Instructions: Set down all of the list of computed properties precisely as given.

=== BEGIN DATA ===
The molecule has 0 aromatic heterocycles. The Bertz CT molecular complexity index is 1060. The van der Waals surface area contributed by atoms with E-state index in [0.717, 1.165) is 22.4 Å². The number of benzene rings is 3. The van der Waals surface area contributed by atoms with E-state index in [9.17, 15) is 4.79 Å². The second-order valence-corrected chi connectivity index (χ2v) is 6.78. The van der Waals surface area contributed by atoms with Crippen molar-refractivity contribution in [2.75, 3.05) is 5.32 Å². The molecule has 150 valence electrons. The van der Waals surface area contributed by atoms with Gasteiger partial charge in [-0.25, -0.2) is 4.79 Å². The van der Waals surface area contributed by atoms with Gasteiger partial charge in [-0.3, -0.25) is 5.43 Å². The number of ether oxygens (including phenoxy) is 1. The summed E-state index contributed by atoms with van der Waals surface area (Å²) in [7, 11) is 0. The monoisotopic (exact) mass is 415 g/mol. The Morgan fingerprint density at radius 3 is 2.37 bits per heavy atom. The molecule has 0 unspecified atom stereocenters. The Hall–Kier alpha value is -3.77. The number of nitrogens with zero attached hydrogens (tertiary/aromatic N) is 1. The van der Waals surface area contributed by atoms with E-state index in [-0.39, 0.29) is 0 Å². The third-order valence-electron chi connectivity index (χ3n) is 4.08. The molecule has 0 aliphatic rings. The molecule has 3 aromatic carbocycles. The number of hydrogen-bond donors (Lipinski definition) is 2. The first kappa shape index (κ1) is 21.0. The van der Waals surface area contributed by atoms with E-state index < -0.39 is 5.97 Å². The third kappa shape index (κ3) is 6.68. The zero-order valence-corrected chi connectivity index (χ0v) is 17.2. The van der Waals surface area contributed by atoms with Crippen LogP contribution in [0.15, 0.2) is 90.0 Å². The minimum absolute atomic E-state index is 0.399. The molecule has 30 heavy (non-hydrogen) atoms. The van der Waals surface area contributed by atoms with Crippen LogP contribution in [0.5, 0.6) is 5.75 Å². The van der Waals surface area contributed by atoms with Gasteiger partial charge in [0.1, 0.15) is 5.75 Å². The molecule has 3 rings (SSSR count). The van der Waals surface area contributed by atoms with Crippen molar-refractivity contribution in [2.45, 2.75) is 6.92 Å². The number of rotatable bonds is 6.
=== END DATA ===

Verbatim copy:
The molecule has 0 aromatic heterocycles. The Bertz CT molecular complexity index is 1060. The van der Waals surface area contributed by atoms with E-state index in [0.717, 1.165) is 22.4 Å². The number of benzene rings is 3. The van der Waals surface area contributed by atoms with E-state index in [9.17, 15) is 4.79 Å². The second-order valence-corrected chi connectivity index (χ2v) is 6.78. The van der Waals surface area contributed by atoms with Crippen molar-refractivity contribution in [2.75, 3.05) is 5.32 Å². The molecule has 150 valence electrons. The van der Waals surface area contributed by atoms with Gasteiger partial charge in [-0.25, -0.2) is 4.79 Å². The van der Waals surface area contributed by atoms with Gasteiger partial charge in [-0.3, -0.25) is 5.43 Å². The number of ether oxygens (including phenoxy) is 1. The summed E-state index contributed by atoms with van der Waals surface area (Å²) in [7, 11) is 0. The monoisotopic (exact) mass is 415 g/mol. The Morgan fingerprint density at radius 3 is 2.37 bits per heavy atom. The molecule has 0 unspecified atom stereocenters. The Hall–Kier alpha value is -3.77. The number of nitrogens with zero attached hydrogens (tertiary/aromatic N) is 1. The van der Waals surface area contributed by atoms with E-state index in [-0.39, 0.29) is 0 Å². The third-order valence-electron chi connectivity index (χ3n) is 4.08. The molecule has 0 aliphatic rings. The molecule has 3 aromatic carbocycles. The number of hydrogen-bond donors (Lipinski definition) is 2. The first kappa shape index (κ1) is 21.0. The van der Waals surface area contributed by atoms with E-state index < -0.39 is 5.97 Å². The third kappa shape index (κ3) is 6.68. The zero-order valence-corrected chi connectivity index (χ0v) is 17.2. The van der Waals surface area contributed by atoms with Crippen LogP contribution in [0.15, 0.2) is 90.0 Å². The minimum absolute atomic E-state index is 0.399. The molecule has 30 heavy (non-hydrogen) atoms. The van der Waals surface area contributed by atoms with Crippen LogP contribution in [0.5, 0.6) is 5.75 Å². The van der Waals surface area contributed by atoms with Gasteiger partial charge in [0.1, 0.15) is 5.75 Å². The molecule has 3 rings (SSSR count). The van der Waals surface area contributed by atoms with Crippen molar-refractivity contribution in [2.45, 2.75) is 6.92 Å². The number of rotatable bonds is 6.